Why did it fade away? There are many reasons, including the possibility that it was just a mirage. As British Prime Minister Tony Blair concluded on the eve of the Iraq War, key European capitals simply failed to understand Americas strategic anxiety over terrorism and WMD. Likewise, Washington failed to understand Europes anxiety over war itself.
Then there are those surprises that fall into both categories. Iraq and Pakistan top this list.
As the statues tumbled in Baghdad, the world was pleasantly surprised that Saddam had failed to pull the trigger on his WMDs. It pays to recall that todays war opponentsThe New York Times and John Kerry, Jacques Chirac and Gerhard Schroederall believed that Saddam was hiding WMDs. When he didnt use them, some of us found a reason to breathe a sigh of relief; others found an opportunity to pounce on the presidents preventive war. And that leads us to the unpleasant surprises in Iraq: Postwar Iraq would be deadlier and bloodier than the war itself. After months of scouring Iraq, the US found only a dormant WMD programbut no WMDscalling into question a central rationale for war (though not the only one). With only the gallows awaiting him, one wonders if the Iraqi dictator has taken any satisfaction from his last, deadly game with Washington.
The pleasant surprise in Pakistan is what Gen. Pervez Musharraf has been able to do over the last four yearsnamely, hold onto power while publicly aligning himself with the US. Yet the further we drift from 9/11, the less helpful Musharraf becomes, which brings us to the unpleasant surprise in Pakistan.
Recall that Musharraf initially agreed to support Washington without reservation: He promised to grant US aircraft over-flight and landing rights, to allow US forces access to Pakistani bases and borders and to hand over intelligence data. Musharraf has seemed to backslide on these commitments. While he deserves some credit for helping to nab a handful of al-Qaeda lieutenants, its important to note that Pakistan has blocked US forces from freely crossing the border in hot pursuit of al Qaeda, that Pakistani troops have fired on US troops at times and that most intelligence experts believe Osama bin Laden is in Pakistan.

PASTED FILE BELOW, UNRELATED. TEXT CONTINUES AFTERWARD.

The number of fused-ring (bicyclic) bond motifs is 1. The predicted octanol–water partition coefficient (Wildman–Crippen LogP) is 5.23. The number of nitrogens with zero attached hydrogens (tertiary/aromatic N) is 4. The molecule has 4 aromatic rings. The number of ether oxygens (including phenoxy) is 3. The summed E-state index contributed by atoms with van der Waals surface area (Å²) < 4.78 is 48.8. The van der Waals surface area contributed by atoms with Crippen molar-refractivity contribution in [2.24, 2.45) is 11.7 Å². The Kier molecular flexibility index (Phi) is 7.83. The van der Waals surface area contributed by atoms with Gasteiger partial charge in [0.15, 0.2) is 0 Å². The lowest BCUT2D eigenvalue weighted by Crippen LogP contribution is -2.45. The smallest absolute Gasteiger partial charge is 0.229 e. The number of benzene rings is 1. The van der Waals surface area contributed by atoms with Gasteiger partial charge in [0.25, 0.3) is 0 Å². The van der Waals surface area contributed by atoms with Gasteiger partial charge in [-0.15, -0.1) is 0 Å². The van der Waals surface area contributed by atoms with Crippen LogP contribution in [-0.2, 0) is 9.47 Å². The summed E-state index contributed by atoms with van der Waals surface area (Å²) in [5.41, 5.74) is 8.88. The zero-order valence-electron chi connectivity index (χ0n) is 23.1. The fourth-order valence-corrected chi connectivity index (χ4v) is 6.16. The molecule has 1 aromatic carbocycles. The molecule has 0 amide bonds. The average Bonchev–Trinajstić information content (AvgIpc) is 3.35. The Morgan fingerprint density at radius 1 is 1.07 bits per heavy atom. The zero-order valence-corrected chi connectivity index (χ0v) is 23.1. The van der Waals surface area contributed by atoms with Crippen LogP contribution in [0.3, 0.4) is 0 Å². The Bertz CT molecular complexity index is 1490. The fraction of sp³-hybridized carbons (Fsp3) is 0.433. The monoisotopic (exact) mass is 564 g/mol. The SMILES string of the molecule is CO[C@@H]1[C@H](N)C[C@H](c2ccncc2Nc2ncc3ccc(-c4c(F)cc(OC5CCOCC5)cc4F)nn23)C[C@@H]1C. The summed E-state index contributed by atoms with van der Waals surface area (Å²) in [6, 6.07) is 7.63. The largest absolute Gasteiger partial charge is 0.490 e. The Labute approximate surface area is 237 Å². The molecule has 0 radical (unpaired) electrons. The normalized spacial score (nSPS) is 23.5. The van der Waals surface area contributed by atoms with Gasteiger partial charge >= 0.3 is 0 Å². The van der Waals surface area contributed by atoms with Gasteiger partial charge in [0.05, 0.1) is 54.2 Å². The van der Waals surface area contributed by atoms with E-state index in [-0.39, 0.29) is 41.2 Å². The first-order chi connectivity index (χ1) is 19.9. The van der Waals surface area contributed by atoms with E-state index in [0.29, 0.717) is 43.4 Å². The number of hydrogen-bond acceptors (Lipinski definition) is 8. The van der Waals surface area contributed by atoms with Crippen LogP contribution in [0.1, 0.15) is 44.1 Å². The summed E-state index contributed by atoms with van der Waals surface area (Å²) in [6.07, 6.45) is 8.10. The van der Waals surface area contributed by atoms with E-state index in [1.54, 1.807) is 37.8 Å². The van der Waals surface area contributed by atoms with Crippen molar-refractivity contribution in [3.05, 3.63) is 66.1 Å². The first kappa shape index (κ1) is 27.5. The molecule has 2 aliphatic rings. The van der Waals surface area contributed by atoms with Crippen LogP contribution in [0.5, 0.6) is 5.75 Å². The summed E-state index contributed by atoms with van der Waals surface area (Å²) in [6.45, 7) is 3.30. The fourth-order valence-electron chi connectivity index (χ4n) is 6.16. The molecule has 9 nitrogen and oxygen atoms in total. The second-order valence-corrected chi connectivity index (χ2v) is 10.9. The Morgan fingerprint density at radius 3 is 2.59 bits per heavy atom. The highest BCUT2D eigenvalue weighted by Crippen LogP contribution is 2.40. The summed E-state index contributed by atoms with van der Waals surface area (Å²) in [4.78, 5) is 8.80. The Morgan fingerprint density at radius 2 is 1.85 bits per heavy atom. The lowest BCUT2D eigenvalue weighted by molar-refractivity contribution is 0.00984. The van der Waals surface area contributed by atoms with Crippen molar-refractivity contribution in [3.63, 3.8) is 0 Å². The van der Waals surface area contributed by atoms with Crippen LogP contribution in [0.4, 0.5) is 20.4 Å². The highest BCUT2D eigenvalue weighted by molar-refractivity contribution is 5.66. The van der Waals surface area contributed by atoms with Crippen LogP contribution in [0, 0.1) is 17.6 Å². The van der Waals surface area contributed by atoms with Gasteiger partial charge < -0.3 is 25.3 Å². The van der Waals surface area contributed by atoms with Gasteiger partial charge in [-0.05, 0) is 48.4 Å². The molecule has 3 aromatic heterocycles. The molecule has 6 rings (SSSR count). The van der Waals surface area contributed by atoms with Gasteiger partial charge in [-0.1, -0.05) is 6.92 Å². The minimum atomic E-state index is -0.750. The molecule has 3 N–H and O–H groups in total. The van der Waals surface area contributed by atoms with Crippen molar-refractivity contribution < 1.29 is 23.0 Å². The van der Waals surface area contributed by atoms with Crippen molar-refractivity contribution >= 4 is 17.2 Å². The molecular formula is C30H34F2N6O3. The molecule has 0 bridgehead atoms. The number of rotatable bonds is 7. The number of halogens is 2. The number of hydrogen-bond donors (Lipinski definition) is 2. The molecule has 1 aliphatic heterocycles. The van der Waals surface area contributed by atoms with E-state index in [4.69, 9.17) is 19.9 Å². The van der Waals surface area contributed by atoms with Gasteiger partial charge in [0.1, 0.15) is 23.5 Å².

This invites a worrisome prospect: Is Musharraf unable to prod his military into capturing bin Laden or unwilling to give his military that order? Neither alternative is comforting. If the former is true, then Pakistans military and security forces are beyond the generals control. If the latter is true, then the general is playing a game with Washington, a game that must come to an end. After all, the very centerpiece of Washingtons post-9/11 doctrine holds that the US will make no distinction between terrorists and those who harbor them.
Four years on, some have learned that lesson and some have not.
Alan W. Dowd is a contributing writer with The American Enterprise, a regular columnist at The American Enterprise Online, and Senior Fellow at Sagamore Institute for Policy Research.
President BUSH's Golden Age of America is now:
He has proclaimed our new Century as
...the LIBERTY Century.
He has promised...
...Freedom's return to Communist Vietnam, Communist North Korea & Communist Cuba,
as well as
...Freedom's arrival to all the countries of the Middle East,
during a BUSH Presidency,
...as America's own best self-protection against future terrorist attacks here at home.
He has aimed Americans...
...back to the surface of Earth's Moon
...and then towards the Planet Mars,
...sooner rather than later.
And he has committed us to bringing those still standing in the 7th Century A.D. on Earth
...along with us for the ride.
As GOD smiles down on him broadly.
...and from the very start
...there was someone pointing the way with his heroic 911 example:
911 Lifesaving Hero RICK RESCORLA, r.i.p.